Graphic: TRH Prince Harry and Meghan reveal name of new aircraft
The Royal Flying Doctor Service was proud to host the Duke and Duchess of Sussex for the dedication of our new aircraft at the Dubbo Base today.
Prince Harry and his wife Meghan were officially welcomed to the base by RFDS South Eastern Section President Ruth Sandow soon after they arrived in Dubbo airport about 10.45am.
Mrs Sandow gave the Royal couple a brief introduction to the Flying Doctor Service and the importance of its work for rural and remote communities, particularly during the drought.
Their Royal Highnesses were also greeted by an excited crowd of RFDS staff and their families, supporters of the RFDS including the Dubbo Support Group, and patients who have been helped by the service in the past.
Vice President Joan Treweeke, General Manager, Aviation and Strategic Development, David Charlton, Chief Medical Officer Dr Randall Greenberg and the RFDS medical crew showed the pair medical equipment on display while explaining the essential work of the RFDS.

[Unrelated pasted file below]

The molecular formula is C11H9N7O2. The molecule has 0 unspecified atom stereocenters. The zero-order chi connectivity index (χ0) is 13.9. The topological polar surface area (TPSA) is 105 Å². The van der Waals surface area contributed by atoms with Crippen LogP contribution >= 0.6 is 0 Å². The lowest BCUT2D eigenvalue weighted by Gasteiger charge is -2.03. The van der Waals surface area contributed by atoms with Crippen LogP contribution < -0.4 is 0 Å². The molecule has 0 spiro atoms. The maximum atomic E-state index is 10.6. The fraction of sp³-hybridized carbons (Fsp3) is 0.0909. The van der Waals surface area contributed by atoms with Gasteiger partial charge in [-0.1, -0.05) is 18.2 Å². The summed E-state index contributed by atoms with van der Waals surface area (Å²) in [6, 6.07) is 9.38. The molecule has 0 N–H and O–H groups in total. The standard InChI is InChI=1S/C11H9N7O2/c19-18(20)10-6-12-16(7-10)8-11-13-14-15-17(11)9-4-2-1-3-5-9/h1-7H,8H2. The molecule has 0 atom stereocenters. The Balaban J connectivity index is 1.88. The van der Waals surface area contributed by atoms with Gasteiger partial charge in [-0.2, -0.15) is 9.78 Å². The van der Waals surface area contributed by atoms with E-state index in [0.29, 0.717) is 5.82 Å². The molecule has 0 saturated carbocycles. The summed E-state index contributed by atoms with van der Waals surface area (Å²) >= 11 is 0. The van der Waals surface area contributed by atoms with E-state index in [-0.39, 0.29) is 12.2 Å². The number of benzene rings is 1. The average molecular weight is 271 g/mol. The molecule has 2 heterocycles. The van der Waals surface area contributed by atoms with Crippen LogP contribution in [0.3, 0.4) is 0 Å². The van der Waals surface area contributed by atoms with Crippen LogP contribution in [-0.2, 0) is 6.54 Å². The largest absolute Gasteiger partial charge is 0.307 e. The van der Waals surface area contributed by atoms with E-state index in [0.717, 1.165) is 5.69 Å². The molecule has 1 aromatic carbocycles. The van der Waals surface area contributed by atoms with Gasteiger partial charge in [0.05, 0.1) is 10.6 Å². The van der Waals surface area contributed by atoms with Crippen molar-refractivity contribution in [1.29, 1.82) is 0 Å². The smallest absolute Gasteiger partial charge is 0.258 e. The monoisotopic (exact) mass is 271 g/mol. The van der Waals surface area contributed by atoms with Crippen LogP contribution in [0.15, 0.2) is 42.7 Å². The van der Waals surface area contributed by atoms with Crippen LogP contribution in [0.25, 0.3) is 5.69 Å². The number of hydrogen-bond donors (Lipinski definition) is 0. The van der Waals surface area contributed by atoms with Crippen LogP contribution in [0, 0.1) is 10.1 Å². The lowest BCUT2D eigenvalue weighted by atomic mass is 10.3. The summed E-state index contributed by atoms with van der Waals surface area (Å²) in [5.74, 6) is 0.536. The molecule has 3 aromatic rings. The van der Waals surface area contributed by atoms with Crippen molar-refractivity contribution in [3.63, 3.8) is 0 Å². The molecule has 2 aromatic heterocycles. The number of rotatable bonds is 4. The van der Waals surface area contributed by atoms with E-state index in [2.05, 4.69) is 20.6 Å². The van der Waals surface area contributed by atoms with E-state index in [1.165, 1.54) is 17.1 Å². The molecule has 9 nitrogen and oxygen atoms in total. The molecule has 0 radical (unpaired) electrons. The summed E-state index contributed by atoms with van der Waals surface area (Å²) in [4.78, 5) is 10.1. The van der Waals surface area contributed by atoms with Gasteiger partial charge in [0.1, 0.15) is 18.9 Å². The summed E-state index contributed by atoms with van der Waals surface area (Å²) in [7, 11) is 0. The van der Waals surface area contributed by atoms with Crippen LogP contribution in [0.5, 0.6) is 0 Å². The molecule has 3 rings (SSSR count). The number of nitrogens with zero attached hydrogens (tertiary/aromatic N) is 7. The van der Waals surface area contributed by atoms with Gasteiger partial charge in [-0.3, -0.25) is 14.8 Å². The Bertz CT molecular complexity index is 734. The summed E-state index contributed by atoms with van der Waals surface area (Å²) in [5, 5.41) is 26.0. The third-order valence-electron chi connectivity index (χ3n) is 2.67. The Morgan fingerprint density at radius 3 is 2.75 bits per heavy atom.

The royal couple then met Senior Base Pilot Captain Brett Croker and dedicated the new Beechcraft King Air 350 which arrived in Australia in September.
"It was a very exciting morning," Mrs Sandow said.
"After meeting RFDS staff, families, and former patients, the Royal couple pulled the curtain to reveal the name of the new aircraft, which will be known as the 'Dubbo and Region Volunteers dedicated by TRH The Duke and Duchess of Sussex.'"
Their Royal Highnesses also cut a cake to celebrate the RFDS' 90th anniversary.
Dr Greenberg said it was a great honour to be able to host the Duke and Duchess of Sussex at the Dubbo Base.
"The Flying Doctor has a long and rich heritage with the Royal family - the Queen and the Duke of Edinburgh visited our Broken Hill base in 1954, and a year later Royal patronage was bestowed on the Service renaming it the Royal Flying Doctor Service," Dr Greenberg said.
"Their Royal Highnesses Harry and Meghan represent the next generation of the Royal family so it was immensely important for us to have them visit the Dubbo Base and see the modern face of the RFDS today."
“They were very personable and interested in the work we do,” Dr Greenberg said.
“I realised they might not know what a ‘roo run’ was, so I asked them, and they said, ‘no’. I explained, that kangaroos will come to eat grass on the side of the airstrip and when our aircraft is coming in to land someone needs to drive up and down the airstrip to clear the kangaroos away so the aircraft can land safely. That was quite interesting for them!”
The Royal event attracted worldwide media coverage. More locally, Dr Greenberg and Mrs Sandow did interviews with the Channel 7 breakfast program Sunrise and on Channel Nine's Today show, plus the Royal visit to the RFDS Dubbo Base was also televised live by Channel Seven, Channel Nine and the ABC.